Make your own pizza sauce: canning 101

I’ve posted a canning recipe or two on here in the past, but usually skip over a lot of the basics, assuming that it’s, well, basic. And I promise, once you’ve done it a time or two, you won’t even have to think about it.

But today, we’re going to walk through each step involved in making a simple pizza sauce. The best part is, once you get the process down, the only thing that will change for other recipes are the ingredients and boiling time.

To make your homemade pizza sauce, you’ll obviously need a bunch of fresh tomatoes. I grow Opalka and San Marzano (both paste-type) specifically for making sauces, but you can use whatever you’ve got – you just might need to simmer them down a bit longer, because a general eating tomato will usually have more water. Toss in some garlic, oregano (very easy to grow, but you can use dried if that’s all you have), and a little salt, and that’ll do it. The even better best part is that the recipe does not at all have to be specific (I certainly don’t measure anything, but I’ll include rough measurements) – throw in as many tomatoes as you want, and then season by trial and error until you get the taste you want.


Homemade Pizza Sauce

8-10 pounds fresh tomatoes

5-6 cloves garlic, crushed

1 large handful fresh oregano, chopped (about 1/2 cup)

Salt, to taste

You can start this one of two ways: easy, or not easy. The easy way is just washing the tomatoes off, then tossing them all into a large saucepan or stockpot. I don’t mind seeds in my tomato sauce, and it’s going to get blended anyway, so you won’t notice the skin.

If skin and seed bother you, you’ll have to set up a pot of boiling water, prick each tomato with a knife, and place them into the boiling water for a minute or so (the skins should start to peel back). Plop them into a bowl of cold water to stop them from cooking, then remove. The skins should slide off, but you’ll probably need to mess with them a bit. Cut each tomato in half latitudinally (across the equator), then scoop the seeds out. Repeat, again, and again. (Full disclosure: I used to do it this way. Then I realized what a waste of time it was. But to each his own.)

With all the tomatoes in the saucepan, place over medium to medium-low heat. We’re not trying to boil them to death, just simmer to release the flavors and get them to break down.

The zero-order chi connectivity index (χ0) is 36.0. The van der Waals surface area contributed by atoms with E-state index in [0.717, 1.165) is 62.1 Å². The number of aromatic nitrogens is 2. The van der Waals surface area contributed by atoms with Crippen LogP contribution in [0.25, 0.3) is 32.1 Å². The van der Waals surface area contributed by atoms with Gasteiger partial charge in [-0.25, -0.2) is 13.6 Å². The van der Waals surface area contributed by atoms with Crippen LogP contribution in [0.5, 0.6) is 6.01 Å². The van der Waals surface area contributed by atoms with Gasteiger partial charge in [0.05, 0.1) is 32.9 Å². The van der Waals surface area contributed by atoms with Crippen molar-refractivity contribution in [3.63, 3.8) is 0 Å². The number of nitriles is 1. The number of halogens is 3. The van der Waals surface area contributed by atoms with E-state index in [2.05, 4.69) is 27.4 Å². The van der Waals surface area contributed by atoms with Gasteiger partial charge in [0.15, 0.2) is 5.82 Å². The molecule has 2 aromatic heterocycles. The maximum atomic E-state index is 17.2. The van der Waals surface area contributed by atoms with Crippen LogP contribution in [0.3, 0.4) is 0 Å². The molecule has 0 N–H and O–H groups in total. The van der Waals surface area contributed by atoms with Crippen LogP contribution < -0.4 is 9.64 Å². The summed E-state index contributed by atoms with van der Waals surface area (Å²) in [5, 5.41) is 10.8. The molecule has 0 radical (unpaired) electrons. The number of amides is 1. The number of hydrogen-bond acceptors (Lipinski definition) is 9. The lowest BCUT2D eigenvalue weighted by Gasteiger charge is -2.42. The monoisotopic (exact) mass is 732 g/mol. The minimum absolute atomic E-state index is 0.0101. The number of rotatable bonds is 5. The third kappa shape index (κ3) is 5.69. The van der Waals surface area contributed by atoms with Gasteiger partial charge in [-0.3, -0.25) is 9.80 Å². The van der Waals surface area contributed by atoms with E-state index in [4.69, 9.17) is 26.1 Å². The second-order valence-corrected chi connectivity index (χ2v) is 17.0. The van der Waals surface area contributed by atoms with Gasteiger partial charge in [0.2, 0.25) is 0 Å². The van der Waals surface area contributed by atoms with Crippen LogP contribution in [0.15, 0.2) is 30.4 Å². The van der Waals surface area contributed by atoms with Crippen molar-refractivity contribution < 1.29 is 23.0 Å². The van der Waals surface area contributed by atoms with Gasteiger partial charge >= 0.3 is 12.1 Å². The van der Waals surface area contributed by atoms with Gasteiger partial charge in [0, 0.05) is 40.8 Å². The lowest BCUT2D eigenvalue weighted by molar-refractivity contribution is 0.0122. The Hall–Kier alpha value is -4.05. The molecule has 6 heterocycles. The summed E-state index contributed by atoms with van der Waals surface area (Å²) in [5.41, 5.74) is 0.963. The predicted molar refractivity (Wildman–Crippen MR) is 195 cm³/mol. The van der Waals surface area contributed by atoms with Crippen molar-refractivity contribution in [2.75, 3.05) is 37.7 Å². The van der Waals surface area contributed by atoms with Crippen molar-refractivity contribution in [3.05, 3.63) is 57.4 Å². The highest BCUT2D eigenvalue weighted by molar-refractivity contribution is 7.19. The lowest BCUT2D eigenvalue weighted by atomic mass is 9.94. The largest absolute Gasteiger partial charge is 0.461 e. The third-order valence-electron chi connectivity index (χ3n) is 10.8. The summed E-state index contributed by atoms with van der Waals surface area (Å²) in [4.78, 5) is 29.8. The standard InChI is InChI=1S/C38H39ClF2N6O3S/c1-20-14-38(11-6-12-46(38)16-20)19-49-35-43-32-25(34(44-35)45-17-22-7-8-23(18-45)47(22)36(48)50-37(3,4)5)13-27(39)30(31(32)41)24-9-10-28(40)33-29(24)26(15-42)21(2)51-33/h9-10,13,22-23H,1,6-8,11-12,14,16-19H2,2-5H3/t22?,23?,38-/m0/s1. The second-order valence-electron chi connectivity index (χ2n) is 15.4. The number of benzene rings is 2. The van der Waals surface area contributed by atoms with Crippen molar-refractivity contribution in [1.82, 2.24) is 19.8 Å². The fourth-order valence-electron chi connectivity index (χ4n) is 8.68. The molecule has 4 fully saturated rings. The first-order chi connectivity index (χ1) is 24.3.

After 30-45 minutes, check back to see how they’re doing. By now, they should be kind of a gloppy mess, with the water separating from the “meat.” You can either add the garlic, oregano, and salt now, or wait until after the tomatoes are blended. I like to see chunks of garlic and oregano, so I wait. Whatever you decide to do, now’s the time to get out your immersion blender (one of the most convenient kitchen tools we have) and blend away. Or, you can process in a regular blender, in batches, until smooth.

If you haven’t added the seasonings yet, do it now. Simmer some more, stirring occasionally, until it’s reduced to your liking. Mine usually goes for 3-4 hours from start to finish; if you like it extra-thick, you’ll need to simmer longer.

Get out your pint jars, along with lids and bands. The above recipe made about six pints, but will vary depending on how many tomatoes you use, what kind, how thick your sauce is, etc. Just plan for a couple extra jars – it’s easier to have extra sitting there than to realize you need more halfway and have to run back down to the basement to get them… To process, you’ll also need a canning pot, or a stock pot deep enough that it will cover the tops of the jars by at least an inch.

Fill your pot with water, maybe 2/3 full (remember to consider water displacement – if you fill your pot to the top, when you put your full jars in, you’ll end up with water all over the stove!). Bring to a boil.

Add the jars and lids to the boiling water to sterilize, just a couple minutes. Remove from the water and place on a dish towel (just to prevent potential breakage – it’s possible, but not likely, that you could put a very hot jar onto a cold counter, causing the glass to shatter, so the towel insulates a bit). Ladle the hot sauce into the jars, filling to within about 1/2″ from the top (headspace). Some tools that are handy, but not necessary, for these steps are a jar lifter, magnetic lid lifter, and canning funnel.

Before you put the lids on, wipe the rim of each jar with a damp towel – if you have anything on the lid, it can prevent a good seal from forming. Place the lids on, then the bands, and hand tighten – no need to get out the pliers for this.

Lower each jar into your pot (with the water still boiling). Add water if needed to cover the tops by one inch. Bring the water back to a boil, then leave the jars for 35 minutes (for pints; if you’re doing quarts, wait 40).

Remove the pot from heat, then let it sit for a couple minutes to let the jars settle down. Remove the jars, again setting them on a dish towel or cutting board. In 10-15 minutes, you should start to hear the melodious pinging sounds of the jars sealing. Wait until they’re cool enough to handle and move them to their long-term storage area (or leave them out, because freshly canned tomato sauce is nice to look at, with all those specks of white and green). They’ll keep for at least a year, but they probably won’t last that long, because now you’ll be making homemade pizza at least once a week.